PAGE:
Array.forEach() – Introduction

One of the most fantastic feature of JavaScript is that functions are considered as first-class objects. A first consequence of this is that it allows functional programming. One usage of functional programming is to manipulate arrays easily.

ECMAScript 5 has standardized some methods that existed for a while in Firefox :

  • every
  • some
  • forEach
  • map
  • filter
  • reduce
  • reduceRight

Each of these methods can be used instead of a common pattern of imperative programming. For example, the .forEach() method can be used when you are writing the following code.

// Let's assume that 'a' is an array and 'f' a function previously declared
var i, l;
for(i=0, l=a.length ; i<l; i++){
    f(a[i], i, a); // the order of the arguments is the one used in ES5

With .forEach :

// Let's assume that 'a' is an array and 'f' a function previously declared

Somehow, each of the “Array extras” is an hidden loop.
Each method has a compulsory argument which is the function (“callback function”) to be called on each array element and an optional argument which is an object used as the this value of the function used as first argument.
Expect for reduce and reduceRight, the function used as an argument can have between 1 and 3 arguments with already defined semantics. The first argument is the element of the array, the second argument is its index and the third, the array being traversed.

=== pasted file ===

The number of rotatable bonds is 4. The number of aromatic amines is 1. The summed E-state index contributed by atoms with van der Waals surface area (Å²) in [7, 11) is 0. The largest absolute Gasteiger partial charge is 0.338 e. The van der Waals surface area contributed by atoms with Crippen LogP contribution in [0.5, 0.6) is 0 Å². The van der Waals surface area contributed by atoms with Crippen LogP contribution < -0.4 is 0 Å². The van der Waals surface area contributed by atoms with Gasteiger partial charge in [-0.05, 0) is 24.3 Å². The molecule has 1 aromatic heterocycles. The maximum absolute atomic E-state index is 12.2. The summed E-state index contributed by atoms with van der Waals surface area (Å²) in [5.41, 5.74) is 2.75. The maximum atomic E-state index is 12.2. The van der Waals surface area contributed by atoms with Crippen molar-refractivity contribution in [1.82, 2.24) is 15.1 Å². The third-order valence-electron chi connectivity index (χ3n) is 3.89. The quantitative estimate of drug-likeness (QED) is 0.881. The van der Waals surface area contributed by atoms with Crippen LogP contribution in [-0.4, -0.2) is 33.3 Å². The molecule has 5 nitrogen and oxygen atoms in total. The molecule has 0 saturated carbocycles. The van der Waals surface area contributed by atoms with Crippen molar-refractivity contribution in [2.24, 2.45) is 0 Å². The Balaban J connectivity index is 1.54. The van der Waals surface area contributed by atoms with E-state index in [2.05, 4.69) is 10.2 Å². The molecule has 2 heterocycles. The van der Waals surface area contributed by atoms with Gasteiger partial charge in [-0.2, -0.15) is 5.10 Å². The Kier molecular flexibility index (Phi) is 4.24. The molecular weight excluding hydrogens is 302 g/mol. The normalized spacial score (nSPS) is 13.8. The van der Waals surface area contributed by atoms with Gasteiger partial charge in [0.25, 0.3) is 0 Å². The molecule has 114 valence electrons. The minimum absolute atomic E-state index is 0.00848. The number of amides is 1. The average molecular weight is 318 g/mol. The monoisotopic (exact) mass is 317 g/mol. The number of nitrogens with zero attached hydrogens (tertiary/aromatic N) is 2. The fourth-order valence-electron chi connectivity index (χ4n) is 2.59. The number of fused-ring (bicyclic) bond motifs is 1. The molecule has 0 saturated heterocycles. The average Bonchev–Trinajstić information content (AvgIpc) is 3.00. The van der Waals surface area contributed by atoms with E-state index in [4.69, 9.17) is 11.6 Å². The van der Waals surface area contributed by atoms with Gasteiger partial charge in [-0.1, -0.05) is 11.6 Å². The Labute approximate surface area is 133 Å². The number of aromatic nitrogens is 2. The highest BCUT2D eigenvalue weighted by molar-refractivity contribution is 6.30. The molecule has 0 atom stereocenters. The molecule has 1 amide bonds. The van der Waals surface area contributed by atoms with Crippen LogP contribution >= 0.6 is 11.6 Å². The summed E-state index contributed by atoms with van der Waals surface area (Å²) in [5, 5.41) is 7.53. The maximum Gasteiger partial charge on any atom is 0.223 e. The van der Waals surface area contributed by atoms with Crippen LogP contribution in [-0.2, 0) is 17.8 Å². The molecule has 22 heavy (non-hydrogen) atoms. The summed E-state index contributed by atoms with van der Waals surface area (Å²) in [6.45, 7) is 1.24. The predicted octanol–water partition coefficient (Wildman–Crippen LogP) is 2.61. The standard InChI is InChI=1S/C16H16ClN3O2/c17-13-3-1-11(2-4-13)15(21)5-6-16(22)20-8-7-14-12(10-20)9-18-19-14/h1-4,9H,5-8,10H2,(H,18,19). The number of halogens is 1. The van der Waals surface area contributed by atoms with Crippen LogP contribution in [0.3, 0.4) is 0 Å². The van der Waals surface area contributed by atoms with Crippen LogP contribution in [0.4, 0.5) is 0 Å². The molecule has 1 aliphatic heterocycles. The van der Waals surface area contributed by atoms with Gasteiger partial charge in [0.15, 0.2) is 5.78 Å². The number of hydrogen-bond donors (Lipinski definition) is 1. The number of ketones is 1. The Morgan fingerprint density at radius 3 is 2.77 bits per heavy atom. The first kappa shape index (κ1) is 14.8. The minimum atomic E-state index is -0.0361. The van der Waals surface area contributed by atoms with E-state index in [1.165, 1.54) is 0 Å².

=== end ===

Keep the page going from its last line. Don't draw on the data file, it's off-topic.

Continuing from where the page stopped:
Among the advantages of those methods we can find :

  • Smaller code
  • Better abstraction (no need to read all the code to understand that the same treatment is applied to each element)
  • No need for a loop counter. It seems minor, but it means that this JavaScript variable doesn’t need to be allocated and then garbage-collected at the end of its life-time. This should result to better performance.

We will see in a next article that forEach and the other Array methods may not be limited to arrays.
In another article about these methods, I will go further in the idea of “better abstraction” and the different advantages this better abstraction can provide in term of performance.
In a last article, I will provide some code to use at the beginning of an application to be able to use these methods even in an ECMAScript 3 but not 5 compliant environment (like IE all versions, even 9pre)


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